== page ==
Rubio has long emphasized that the party needs a fresh candidate, not one tied to the past, an implicit criticism of his fellow Floridian who is part of an American political dynasty. Bush, a two-term former governor, has belittled Rubio’s experience, or lack thereof. Kasich, a two-term governor and longtime House member, has claimed that his experience and record are unmatched by any of the other candidates.
Advisers to the three anticipate more attacks ahead. “The Bush campaign is feverishly doing their opposition research on Governor Kasich and Senator Rubio,” said John Weaver, Kasich’s chief strategist. “An empire like that is not going to go quietly into the night. We’re expecting pretty sharp elbows to be thrown. We’re going to handle it head on.”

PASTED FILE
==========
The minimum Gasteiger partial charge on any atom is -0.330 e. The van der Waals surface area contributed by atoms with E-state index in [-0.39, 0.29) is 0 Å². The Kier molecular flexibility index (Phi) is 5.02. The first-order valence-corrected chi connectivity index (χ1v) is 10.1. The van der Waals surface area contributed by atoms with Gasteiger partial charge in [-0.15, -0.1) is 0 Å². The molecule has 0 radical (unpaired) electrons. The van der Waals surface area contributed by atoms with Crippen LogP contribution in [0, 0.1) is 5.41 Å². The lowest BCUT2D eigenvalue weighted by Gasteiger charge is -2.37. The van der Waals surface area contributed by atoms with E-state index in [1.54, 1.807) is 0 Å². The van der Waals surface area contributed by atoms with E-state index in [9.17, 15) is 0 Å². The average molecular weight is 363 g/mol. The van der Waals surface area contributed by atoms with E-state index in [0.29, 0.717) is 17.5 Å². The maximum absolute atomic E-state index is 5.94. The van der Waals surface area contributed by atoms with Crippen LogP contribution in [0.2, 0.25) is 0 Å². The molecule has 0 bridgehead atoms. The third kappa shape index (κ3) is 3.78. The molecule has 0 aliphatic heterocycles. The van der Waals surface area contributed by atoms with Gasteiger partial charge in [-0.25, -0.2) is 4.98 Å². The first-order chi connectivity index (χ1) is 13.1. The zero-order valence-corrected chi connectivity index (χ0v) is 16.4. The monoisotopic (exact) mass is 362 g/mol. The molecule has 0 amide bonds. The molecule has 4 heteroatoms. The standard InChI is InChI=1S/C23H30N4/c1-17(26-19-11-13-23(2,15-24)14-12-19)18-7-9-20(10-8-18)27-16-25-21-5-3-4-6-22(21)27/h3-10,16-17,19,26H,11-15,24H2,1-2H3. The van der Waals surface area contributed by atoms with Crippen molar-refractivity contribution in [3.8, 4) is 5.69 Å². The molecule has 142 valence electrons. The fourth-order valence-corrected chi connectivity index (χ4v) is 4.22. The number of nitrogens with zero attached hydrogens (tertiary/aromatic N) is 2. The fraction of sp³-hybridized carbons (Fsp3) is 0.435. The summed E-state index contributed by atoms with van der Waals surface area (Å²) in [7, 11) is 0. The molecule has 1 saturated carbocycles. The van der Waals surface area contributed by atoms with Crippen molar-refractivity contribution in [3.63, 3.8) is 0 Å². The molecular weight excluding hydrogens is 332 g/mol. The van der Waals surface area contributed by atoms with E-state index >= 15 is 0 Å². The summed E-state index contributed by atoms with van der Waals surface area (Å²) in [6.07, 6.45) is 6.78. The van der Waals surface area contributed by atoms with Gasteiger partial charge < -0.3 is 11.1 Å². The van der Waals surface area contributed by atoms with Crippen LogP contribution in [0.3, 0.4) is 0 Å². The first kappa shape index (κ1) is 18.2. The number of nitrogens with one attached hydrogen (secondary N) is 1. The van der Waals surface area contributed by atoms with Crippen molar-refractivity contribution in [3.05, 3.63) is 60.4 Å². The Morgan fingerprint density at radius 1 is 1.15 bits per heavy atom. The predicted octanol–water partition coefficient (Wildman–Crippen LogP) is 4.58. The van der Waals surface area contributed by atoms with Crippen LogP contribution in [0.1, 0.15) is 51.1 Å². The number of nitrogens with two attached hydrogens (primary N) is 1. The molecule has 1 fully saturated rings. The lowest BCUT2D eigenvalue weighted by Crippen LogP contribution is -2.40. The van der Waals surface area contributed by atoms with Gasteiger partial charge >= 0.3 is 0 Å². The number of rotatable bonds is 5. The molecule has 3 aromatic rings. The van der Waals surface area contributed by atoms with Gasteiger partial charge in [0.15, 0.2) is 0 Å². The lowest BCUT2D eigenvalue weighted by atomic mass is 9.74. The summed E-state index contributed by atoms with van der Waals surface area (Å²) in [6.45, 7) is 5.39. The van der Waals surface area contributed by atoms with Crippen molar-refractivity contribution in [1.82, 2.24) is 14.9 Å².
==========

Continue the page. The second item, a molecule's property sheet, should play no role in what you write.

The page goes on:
Past Republican nomination contests often have devolved into competition between a candidate from the center-right or mainstream conservative wing of the party and a candidate from the hard right or populist conservative wing. Most times, the candidate from the mainstream conservative wing becomes the nominee.
This year, the race is more scrambled because of the added factor of the apparent desire by many Republicans for an outsider or non-politician. That has elevated Trump, Carson and Fiorina and has forced the others to adapt. Rubio has been stressing that, despite being in the Senate, he’s really not of Washington.
Instead of establishment vs. tea party, one GOP strategist describes the race this time as a competition between those in the anger, or anti-Washington, lane, vs. those in the aspirational lane. Bush, Rubio and Kasich all fall more into the aspirational lane.